Fewer Health Care Options for Undocumented Immigrants

Sonia Limas would drag her daughters to the emergency room whenever they felt sick. As an undocumented immigrant, the 44-year-old single mother had no health insurance and the only place she knew to seek treatment is the hospital, also known as the most expensive setting for those covering the cost.

About a decade ago, the family’s options improved somewhat with the expansion of community health clinics, which offered free or low-cost care with help from the federal government. However, President Barack Obama’s health care overhaul threatens to roll back some of those services if clinics and hospitals are overwhelmed with newly insured patients and can’t afford to care for as many poor families.

Obama’s law was never intended to help an estimated 11 million undocumented immigrants like Limas. Instead, it envisions that 32 million uninsured Americans will get access to coverage by 2019. Because that should mean fewer uninsured patients showing up at hospitals, the Obama program slashed the federal reimbursement for uncompensated care.

But in states with large undocumented immigrant populations, the math may not work, especially if lawmakers don’t expand Medicaid, the joint state-federal health program for the poor and disabled.

When the reform has been fully implemented, undocumented immigrants will make up the nation’s second-largest population of uninsured, or about 24 percent.

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In communities “where the number of undocumented immigrants is greatest, the strain has reached the breaking point,” wrote Rich Umbdenstock, president of the American Hospital Association, in a letter to Obama, asking him to keep in mind the uncompensated care hospitals gave to that group.

“In response, many hospitals have had to curtail services, delay implementing services, or close beds.”

The federal government has offered to expand Medicaid, but states must decide whether to take the deal. And some hospitals are scrambling to determine whether they will still have enough money to treat the remaining uninsured.

Realistically, taxpayers are already paying for some of the treatment provided to undocumented immigrants because hospitals are required by law to stabilize and treat any patients that arrive in an emergency room, regardless of their ability to pay. The money to cover the costs typically comes from federal, state and local taxes.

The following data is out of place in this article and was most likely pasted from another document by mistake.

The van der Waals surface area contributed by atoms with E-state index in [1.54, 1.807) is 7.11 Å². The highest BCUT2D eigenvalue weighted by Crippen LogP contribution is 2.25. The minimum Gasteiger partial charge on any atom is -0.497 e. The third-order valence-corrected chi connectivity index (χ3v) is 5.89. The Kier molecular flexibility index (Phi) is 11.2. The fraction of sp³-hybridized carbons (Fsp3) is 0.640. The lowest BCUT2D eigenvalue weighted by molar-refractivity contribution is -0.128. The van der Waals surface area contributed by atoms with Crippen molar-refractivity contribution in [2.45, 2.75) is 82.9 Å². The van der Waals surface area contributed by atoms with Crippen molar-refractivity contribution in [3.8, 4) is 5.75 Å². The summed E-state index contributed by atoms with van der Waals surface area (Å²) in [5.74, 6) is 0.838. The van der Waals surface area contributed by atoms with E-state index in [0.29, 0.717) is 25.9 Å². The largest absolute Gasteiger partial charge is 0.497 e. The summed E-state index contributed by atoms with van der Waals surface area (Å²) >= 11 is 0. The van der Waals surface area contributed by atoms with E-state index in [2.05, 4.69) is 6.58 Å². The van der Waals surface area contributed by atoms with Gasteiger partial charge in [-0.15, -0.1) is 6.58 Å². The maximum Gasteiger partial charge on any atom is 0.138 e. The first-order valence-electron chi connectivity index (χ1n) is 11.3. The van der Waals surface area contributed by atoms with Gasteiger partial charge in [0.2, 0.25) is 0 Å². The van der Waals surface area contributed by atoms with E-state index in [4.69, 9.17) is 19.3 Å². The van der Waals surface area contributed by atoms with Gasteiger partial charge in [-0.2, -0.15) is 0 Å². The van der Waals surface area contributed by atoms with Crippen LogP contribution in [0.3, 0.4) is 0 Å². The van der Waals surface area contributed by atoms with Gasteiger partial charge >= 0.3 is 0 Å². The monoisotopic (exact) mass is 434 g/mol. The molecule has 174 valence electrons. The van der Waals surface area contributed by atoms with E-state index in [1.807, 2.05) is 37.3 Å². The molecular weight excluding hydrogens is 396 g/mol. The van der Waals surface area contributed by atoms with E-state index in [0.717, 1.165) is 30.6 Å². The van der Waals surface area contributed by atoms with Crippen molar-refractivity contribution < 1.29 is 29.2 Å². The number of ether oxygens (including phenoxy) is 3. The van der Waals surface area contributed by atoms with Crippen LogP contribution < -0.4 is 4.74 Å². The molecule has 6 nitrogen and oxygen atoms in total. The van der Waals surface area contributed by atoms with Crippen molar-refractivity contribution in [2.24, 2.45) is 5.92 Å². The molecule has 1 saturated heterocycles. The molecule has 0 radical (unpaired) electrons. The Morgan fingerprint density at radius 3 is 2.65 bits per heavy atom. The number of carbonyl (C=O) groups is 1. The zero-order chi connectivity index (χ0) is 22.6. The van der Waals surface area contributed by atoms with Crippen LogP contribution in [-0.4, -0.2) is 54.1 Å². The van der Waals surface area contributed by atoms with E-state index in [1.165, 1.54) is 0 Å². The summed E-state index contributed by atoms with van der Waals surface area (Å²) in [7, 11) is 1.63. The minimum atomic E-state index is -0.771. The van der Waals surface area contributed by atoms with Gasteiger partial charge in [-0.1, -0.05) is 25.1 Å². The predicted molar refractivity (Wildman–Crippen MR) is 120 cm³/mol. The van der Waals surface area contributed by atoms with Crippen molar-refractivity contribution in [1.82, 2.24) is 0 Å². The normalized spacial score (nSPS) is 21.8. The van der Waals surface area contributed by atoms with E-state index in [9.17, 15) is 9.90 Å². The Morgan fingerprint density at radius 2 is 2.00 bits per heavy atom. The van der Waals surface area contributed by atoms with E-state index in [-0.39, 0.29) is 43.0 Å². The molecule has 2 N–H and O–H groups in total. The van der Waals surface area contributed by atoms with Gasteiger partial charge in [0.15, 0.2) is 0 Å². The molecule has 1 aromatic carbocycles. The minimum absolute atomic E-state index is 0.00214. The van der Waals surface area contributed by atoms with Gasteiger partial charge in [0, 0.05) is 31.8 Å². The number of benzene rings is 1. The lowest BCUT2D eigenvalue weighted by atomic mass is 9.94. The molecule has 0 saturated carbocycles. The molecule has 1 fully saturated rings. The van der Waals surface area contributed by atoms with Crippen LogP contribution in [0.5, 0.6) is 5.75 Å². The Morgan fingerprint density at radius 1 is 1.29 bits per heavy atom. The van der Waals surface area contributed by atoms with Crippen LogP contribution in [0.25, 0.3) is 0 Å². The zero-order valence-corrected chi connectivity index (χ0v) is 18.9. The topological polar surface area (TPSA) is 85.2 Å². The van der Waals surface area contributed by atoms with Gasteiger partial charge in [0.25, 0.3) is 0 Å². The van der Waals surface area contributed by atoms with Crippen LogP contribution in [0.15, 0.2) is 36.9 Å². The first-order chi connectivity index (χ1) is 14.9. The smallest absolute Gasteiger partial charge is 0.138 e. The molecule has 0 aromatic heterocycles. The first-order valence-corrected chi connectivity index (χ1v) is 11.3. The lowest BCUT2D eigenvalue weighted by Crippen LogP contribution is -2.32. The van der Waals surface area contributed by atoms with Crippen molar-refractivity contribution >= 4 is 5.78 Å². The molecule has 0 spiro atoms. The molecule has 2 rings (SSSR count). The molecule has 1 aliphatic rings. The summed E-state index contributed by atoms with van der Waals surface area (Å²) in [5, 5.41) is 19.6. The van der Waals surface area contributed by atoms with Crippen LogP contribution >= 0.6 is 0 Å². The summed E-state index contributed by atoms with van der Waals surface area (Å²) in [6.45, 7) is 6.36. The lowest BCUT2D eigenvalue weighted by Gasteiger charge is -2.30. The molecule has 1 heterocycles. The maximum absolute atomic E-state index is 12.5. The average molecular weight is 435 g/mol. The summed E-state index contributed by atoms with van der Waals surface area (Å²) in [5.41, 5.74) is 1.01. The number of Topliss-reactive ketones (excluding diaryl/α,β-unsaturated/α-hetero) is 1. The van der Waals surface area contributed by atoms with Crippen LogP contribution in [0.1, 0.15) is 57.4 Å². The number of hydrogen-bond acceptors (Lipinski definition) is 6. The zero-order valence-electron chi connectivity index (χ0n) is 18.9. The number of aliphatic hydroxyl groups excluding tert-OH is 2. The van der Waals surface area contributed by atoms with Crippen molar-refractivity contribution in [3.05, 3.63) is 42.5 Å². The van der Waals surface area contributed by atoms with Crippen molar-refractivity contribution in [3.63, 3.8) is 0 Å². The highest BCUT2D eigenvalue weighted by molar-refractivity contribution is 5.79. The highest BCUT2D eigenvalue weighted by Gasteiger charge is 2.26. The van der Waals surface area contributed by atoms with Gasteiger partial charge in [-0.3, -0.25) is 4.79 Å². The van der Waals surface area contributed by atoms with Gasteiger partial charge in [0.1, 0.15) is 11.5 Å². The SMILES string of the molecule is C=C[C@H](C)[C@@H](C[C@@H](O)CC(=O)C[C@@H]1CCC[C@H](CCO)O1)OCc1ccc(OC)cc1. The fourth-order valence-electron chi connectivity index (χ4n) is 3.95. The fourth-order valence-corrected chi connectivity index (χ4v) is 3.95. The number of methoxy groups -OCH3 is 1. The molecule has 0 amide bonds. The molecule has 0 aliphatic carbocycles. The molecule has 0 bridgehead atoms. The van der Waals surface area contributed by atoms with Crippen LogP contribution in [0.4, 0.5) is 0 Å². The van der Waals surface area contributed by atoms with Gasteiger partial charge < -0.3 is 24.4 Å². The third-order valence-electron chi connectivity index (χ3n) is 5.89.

A solid accounting of money spent treating undocumented immigrants is elusive because most hospitals do not ask for status. California, which is home to the nation's largest population of undocumented immigrants, spent an estimated $1.2 billion last year through Medicaid to care for 822,500.

Seeking to curb expenses, hospitals might change what qualifies as an emergency or cap the number of uninsured patients they treat. And although it's believed states with the most undocumented immigrants will face a smaller cut, they will still lose money.

Community clinics are a key part of the reform plan and were supposed to take up some of the slack for hospitals. Clinics received $11 billion in new funding over five years so they could expand to help care for a swell of newly insured who might otherwise overwhelm doctors' offices. But in the first year, $600 million was cut from the centers' usual allocation, leaving many to use the money to fill gaps rather than expand.

There is concern that clinics could themselves be inundated with newly insured patients, forcing many immigrants back to emergency rooms.

For now, Limas will return to the emergency room, where the attendants help her fill out paperwork to ensure the government covers the bills she cannot afford.

"They always attended to me," she said, "even though it's slow."

Based on reporting by the Associated Press.

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